Quercetin is a flavonoid found in vegetables especially onions, broccoli apples, berries and tea. It is a great antioxidant, and offers anti-inflammatory and anti-allergy properties. Supplement with quercetin before pollen season begins.
Bromelain. This is an enzyme found in the core of pineapples and papaya and in supplement form can help reduce inflammation of the nasal and bronchial airways. Quercetin and bromelain are often found in combination in products.
Vitamin C is a powerful antioxidant, anti-inflammatory and offers antihistamine properties. Increase your dose close to allergy season to reduce the potential of an allergic reaction.
Zinc. A deficiency of zinc is associated with increase in allergic responses.
N-Acetylcysteine (NAC). NAC is a natural occurring amino acid derivative supporting detoxification, protecting cells against oxidative stress and can help with excess nasal or bronchial mucous.
Probiotics. Several probiotic bacteria, particularly lactobacilli, have been shown to both reduce symptoms of allergy and also reduce the allergic response. This makes taking a probiotic before pollen season begins an important additive in the arsenal of hay fever control.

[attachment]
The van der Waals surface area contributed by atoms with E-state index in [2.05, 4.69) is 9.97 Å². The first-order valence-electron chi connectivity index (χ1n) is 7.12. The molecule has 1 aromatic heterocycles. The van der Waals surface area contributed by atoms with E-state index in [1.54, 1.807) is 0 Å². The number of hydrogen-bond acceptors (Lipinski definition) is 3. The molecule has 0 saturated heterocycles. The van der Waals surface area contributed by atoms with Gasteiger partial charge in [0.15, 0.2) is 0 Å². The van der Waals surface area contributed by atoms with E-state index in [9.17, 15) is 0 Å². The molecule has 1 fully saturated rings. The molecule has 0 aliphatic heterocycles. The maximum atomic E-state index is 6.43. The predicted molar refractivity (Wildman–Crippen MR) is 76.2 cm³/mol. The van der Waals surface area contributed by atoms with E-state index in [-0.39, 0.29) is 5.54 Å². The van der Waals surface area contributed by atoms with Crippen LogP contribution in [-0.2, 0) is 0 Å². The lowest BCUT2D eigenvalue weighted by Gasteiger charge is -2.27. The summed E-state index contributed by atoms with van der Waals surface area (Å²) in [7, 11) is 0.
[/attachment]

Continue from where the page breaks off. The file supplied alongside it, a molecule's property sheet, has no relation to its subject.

Saline rinses and sprays. Washing or rinsing the nasal cavity with saline (salt and water) using a spray, pump or squirt bottle allows nasal debris to be removed. Saline helps restore moisture to nasal passages and keeps the cilia (hair-like structures) stay healthy. Ready made pumps and rinses are available for convenient use.
Sinus rinses may reduce the severity of hay fever symptoms and can be used along with other treatments.
High- efficiency particulate air filters (HEPA). These work by trapping airborne particles, such as dust, animal dander and pollens, reducing the abundance of these potential allergens within the home.
Evaluation of an Aqueous Extract from Horseradish Root (Armoracia rusticana Radix) against Lipopolysaccharide-Induced Cellular Inflammation Reaction https://www.ncbi.nlm.nih.gov/pmc/articles/PMC5274677/
Anti-inflammatory activity of horseradish (Armoracia rusticana) root extracts in LPS-stimulated macrophages. https://www.ncbi.nlm.nih.gov/pubmed/26411988
Albizia lebbeck suppresses histamine signaling by the inhibition of histamine H1 receptor and histidine decarboxylase gene transcriptions.
Quercetin and Its Anti-Allergic Immune Response https://www.ncbi.nlm.nih.gov/pmc/articles/PMC6273625/
Immunomodulatory effects of curcumin in allergy. https://www.ncbi.nlm.nih.gov/pubmed/18398870
Effect of N-acetylcysteine on mucosal immunity of respiratory tract. https://www.ncbi.nlm.nih.gov/pubmed/30701862
Do probiotics have a role in the treatment of allergic rhinitis? A comprehensive systematic review and meta-analysis. https://www.ncbi.nlm.nih.gov/pubmed/27442711
Individual strains of Lactobacillus paracasei differentially inhibit human basophil and mouse mast cell activation https://www.ncbi.nlm.nih.gov/pmc/articles/PMC5004284/
Saline irrigation for allergic rhinitis https://www.ncbi.nlm.nih.gov/pmc/articles/PMC6513421/
Fisher, Carole; 2009, MATERIA MEDICA OF WESTERN HERBS, Vitex Medica, New Zealand.
Henry, Osiecki; The Nutrient Bible 9th Edition, Bio Concepts, AG Publishing; QLD, Australia